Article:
• Lightning: Kills 75-100 people each year

  • Damaging Straight-Line Winds: Can reach 140 mph

  • Large Hail: Can reach the size of a grapefruit - causes several hundred million dollars in damage annually

Tornado Safety - Personal Safety, What You Can Do

Before the Storm:

  • Develop a plan for you and your family for home, work, school, and when outdoors.

  • Have frequent drills.

  • Know the county in which you live, and keep a highway map nearby to follow storm movement from weather bulletins.

  • Have a NOAA Weather Radio with a warning alarm tone and battery back-up to receive warnings.

  • Listen to radio and television for information.

  • If planning trip outdoors, listen to the latest forecasts and take necessary action if threatening weather is possible.

If a Warning is issued or if threatening weather approaches:

  • In a home or building, move to the best available shelter, such as a basement.

  • If an underground shelter is not available, move to an interior room or hallway on the lowest floor and get under a sturdy piece of furniture.

  • Stay away from windows, glass lobby areas, etc.

  • Get out of automobiles.

  • Do not try to outrun a tornado in your car; instead, leave it immediately.

  • Mobile homes, even if tied down, offer little protection from tornadoes and should be abandoned.

  • Occasionally, tornadoes develop so rapidly that advance warning is not possible. Remain alert for signs of an approaching tornado. Flying debris from tornadoes causes most deaths and injuries.

It's up to YOU!

Each year, many people are killed or seriously injured by tornadoes despite advance warning. Some did not hear the warning while others received the warning but did not believe a tornado would actually affect them.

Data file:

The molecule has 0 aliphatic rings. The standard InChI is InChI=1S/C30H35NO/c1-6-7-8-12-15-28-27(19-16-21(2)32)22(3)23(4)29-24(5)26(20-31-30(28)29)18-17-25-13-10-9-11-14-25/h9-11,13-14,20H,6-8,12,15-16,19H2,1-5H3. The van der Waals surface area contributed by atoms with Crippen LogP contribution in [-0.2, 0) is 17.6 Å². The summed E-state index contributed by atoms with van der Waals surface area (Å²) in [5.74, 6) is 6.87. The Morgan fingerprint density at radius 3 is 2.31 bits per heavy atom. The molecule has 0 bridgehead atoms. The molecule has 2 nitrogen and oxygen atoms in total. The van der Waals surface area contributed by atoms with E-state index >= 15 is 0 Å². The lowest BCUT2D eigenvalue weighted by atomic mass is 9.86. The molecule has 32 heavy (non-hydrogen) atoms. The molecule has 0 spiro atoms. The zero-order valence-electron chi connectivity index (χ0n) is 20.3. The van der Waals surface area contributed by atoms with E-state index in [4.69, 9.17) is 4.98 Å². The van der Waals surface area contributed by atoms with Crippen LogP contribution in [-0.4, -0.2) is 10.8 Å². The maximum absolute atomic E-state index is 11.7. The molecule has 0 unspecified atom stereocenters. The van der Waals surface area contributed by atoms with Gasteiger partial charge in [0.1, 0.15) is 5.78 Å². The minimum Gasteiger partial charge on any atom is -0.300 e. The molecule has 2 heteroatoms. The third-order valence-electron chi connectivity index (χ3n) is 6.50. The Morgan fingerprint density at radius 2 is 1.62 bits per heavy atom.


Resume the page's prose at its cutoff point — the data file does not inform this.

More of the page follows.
The preparedness information given here, combined with timely severe weather watches and warnings, could save your life in the event a tornado threatens your area. After you have received the warning or observed threatening skies, YOU must make the decision to seek shelter before the storm arrives. It could be the most important decision you will ever make.

 

 Lightning Safety

The National Oceanic and Atmospheric Administration National Weather Service  (NOAA) describes the typical thunderstorm as 15 miles in diameter and lasting an average of thirty minutes.  Every thunderstorm produces lightning, which kills more people each year than tornadoes.  Most lightning casualties occur in the afternoon and the early evening.  In recent years, people have been killed by lightning while: 

  • Playing soccer

  • Riding on a lawnmower

  • Golfing

  • Bike riding

  • Loading a truck

  • Standing under a tree

  • Talking on a telephone

MYTH:  If it is not raining, then there is no danger from lightning.

FACT:  Lightning often strikes outside of heavy rain and may occur as far away as 10 miles from any rainfall. 

FACT:  1,000 Americans are struck by lightning each year with 100 deaths resulting from the high voltage blows. 

Remember – If you can hear thunder, you are close enough to the storm to be struck by lightning!  Go to safe shelter immediately.

  • If caught outdoors and no shelter is nearby NOAA recommends:

  • Find a low spot away from tree, fences and poles.

  • If you are in the woods, take shelter under the shorter trees.

  • If you feel your skin tingle or your hair stand on end, squat low to the ground on the balls of your feet.  Place you hands on your knees with your head between them.  Make yourself the smallest target possible, and minimize your contact with the ground.

  • If you are boating or swimming, get to land and find shelter immediately!

   

 last update: 4/28/10